Ways to Promote the Classroom Participation of International Students by Understanding the Silence of Japanese University Students
The authors explored the role of silence and deciphered its meaning and usefulness as a teaching and learning strategy for Japanese students through a survey of Japanese university students in their home country. This study has revealed that participant responses were evenly divided among comfortable with silence, uncomfortable with silence, and dependent on familiarity with the person. The use of silence by Japanese students varies on a highly individualized basis, not only by culture. The interlocutor is the significant factor, not the topic of conversation, for their comfort with silence. This study also suggests that silence can be used in addition to verbal participation as a form of engaged learning and active participation.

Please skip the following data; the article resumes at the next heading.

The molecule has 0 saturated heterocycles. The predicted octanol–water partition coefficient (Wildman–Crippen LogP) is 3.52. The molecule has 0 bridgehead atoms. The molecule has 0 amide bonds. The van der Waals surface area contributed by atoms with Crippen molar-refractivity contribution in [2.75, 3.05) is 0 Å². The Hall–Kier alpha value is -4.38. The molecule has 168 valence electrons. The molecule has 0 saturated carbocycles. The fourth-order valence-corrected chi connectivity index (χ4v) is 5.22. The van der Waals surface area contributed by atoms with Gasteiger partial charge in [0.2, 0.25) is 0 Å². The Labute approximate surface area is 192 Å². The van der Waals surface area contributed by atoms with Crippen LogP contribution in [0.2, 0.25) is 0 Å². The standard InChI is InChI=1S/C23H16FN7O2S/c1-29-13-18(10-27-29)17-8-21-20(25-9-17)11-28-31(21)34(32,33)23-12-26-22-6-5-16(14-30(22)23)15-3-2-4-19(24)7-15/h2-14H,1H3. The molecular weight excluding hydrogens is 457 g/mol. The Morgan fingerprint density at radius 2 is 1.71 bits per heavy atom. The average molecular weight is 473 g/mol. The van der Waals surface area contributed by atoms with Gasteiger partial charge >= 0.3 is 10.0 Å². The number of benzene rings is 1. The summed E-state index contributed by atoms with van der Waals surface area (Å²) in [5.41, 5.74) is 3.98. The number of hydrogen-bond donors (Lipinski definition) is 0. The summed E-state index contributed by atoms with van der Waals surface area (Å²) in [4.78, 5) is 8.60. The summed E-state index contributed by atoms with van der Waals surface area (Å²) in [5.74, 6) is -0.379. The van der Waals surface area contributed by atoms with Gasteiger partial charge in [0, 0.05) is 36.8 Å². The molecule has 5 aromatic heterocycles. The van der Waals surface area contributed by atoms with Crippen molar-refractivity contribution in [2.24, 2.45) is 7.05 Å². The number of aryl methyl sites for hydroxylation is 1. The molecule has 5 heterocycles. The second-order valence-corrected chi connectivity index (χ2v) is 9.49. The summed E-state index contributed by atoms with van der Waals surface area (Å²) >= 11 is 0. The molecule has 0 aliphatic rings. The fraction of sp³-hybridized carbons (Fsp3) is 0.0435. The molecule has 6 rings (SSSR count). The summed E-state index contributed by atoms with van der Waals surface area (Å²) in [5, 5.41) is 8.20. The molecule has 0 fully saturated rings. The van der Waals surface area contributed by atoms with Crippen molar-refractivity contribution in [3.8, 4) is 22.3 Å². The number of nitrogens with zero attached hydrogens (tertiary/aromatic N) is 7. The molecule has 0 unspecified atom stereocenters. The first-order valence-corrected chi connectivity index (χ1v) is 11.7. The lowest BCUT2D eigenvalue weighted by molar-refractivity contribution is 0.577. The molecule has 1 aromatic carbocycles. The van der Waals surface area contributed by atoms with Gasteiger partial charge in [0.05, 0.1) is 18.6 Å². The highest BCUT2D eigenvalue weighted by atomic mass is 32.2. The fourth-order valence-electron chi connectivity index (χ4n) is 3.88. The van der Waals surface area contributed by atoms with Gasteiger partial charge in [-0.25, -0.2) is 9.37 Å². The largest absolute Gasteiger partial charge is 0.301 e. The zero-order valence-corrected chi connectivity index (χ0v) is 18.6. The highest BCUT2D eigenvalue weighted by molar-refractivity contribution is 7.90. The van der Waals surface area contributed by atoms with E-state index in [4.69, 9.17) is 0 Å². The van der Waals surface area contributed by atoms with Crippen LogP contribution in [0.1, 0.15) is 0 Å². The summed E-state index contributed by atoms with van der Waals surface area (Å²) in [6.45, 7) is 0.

How to Cite
This work is licensed under a Creative Commons Attribution-NonCommercial-NoDerivatives 4.0 International License.
All published articles are licensed under a Creative Commons Attribution-NonCommercial-NoDerivs 4.0 Unported License.